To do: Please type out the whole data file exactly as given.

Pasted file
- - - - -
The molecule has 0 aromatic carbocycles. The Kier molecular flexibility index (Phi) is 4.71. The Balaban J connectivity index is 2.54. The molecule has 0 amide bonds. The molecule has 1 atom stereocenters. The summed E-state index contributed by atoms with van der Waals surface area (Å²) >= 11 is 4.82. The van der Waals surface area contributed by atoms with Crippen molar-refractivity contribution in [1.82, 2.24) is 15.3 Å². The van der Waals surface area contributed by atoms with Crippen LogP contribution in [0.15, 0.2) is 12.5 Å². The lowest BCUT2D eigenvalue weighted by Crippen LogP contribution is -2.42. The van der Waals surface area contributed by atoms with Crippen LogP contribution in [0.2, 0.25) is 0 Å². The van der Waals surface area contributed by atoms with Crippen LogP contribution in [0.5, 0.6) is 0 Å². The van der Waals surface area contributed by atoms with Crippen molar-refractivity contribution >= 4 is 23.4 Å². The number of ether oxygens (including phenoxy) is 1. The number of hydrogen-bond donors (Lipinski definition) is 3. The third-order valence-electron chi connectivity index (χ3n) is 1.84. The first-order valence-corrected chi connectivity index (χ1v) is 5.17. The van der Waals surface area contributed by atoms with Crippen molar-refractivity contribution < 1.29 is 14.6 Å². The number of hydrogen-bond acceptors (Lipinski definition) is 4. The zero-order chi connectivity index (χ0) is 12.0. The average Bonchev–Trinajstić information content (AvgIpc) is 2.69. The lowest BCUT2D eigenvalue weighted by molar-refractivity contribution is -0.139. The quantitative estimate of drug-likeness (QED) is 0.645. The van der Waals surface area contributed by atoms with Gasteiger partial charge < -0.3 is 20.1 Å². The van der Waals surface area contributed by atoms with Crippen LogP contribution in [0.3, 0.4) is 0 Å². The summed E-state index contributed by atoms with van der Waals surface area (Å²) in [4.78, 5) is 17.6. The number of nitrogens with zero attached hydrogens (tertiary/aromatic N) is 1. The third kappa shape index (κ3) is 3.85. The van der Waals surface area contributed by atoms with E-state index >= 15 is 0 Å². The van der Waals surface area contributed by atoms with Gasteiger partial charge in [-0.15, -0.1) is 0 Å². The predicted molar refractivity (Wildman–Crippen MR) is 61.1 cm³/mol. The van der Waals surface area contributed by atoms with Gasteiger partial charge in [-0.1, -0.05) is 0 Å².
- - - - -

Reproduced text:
The molecule has 0 aromatic carbocycles. The Kier molecular flexibility index (Phi) is 4.71. The Balaban J connectivity index is 2.54. The molecule has 0 amide bonds. The molecule has 1 atom stereocenters. The summed E-state index contributed by atoms with van der Waals surface area (Å²) >= 11 is 4.82. The van der Waals surface area contributed by atoms with Crippen molar-refractivity contribution in [1.82, 2.24) is 15.3 Å². The van der Waals surface area contributed by atoms with Crippen LogP contribution in [0.15, 0.2) is 12.5 Å². The lowest BCUT2D eigenvalue weighted by Crippen LogP contribution is -2.42. The van der Waals surface area contributed by atoms with Crippen LogP contribution in [0.2, 0.25) is 0 Å². The van der Waals surface area contributed by atoms with Crippen LogP contribution in [0.5, 0.6) is 0 Å². The van der Waals surface area contributed by atoms with Crippen molar-refractivity contribution >= 4 is 23.4 Å². The number of ether oxygens (including phenoxy) is 1. The number of hydrogen-bond donors (Lipinski definition) is 3. The third-order valence-electron chi connectivity index (χ3n) is 1.84. The first-order valence-corrected chi connectivity index (χ1v) is 5.17. The van der Waals surface area contributed by atoms with Crippen molar-refractivity contribution < 1.29 is 14.6 Å². The number of hydrogen-bond acceptors (Lipinski definition) is 4. The zero-order chi connectivity index (χ0) is 12.0. The average Bonchev–Trinajstić information content (AvgIpc) is 2.69. The lowest BCUT2D eigenvalue weighted by molar-refractivity contribution is -0.139. The quantitative estimate of drug-likeness (QED) is 0.645. The van der Waals surface area contributed by atoms with Gasteiger partial charge < -0.3 is 20.1 Å². The van der Waals surface area contributed by atoms with Crippen LogP contribution in [0.3, 0.4) is 0 Å². The summed E-state index contributed by atoms with van der Waals surface area (Å²) in [4.78, 5) is 17.6. The number of nitrogens with zero attached hydrogens (tertiary/aromatic N) is 1. The third kappa shape index (κ3) is 3.85. The van der Waals surface area contributed by atoms with E-state index >= 15 is 0 Å². The van der Waals surface area contributed by atoms with Gasteiger partial charge in [-0.15, -0.1) is 0 Å². The predicted molar refractivity (Wildman–Crippen MR) is 61.1 cm³/mol. The van der Waals surface area contributed by atoms with Gasteiger partial charge in [-0.1, -0.05) is 0 Å².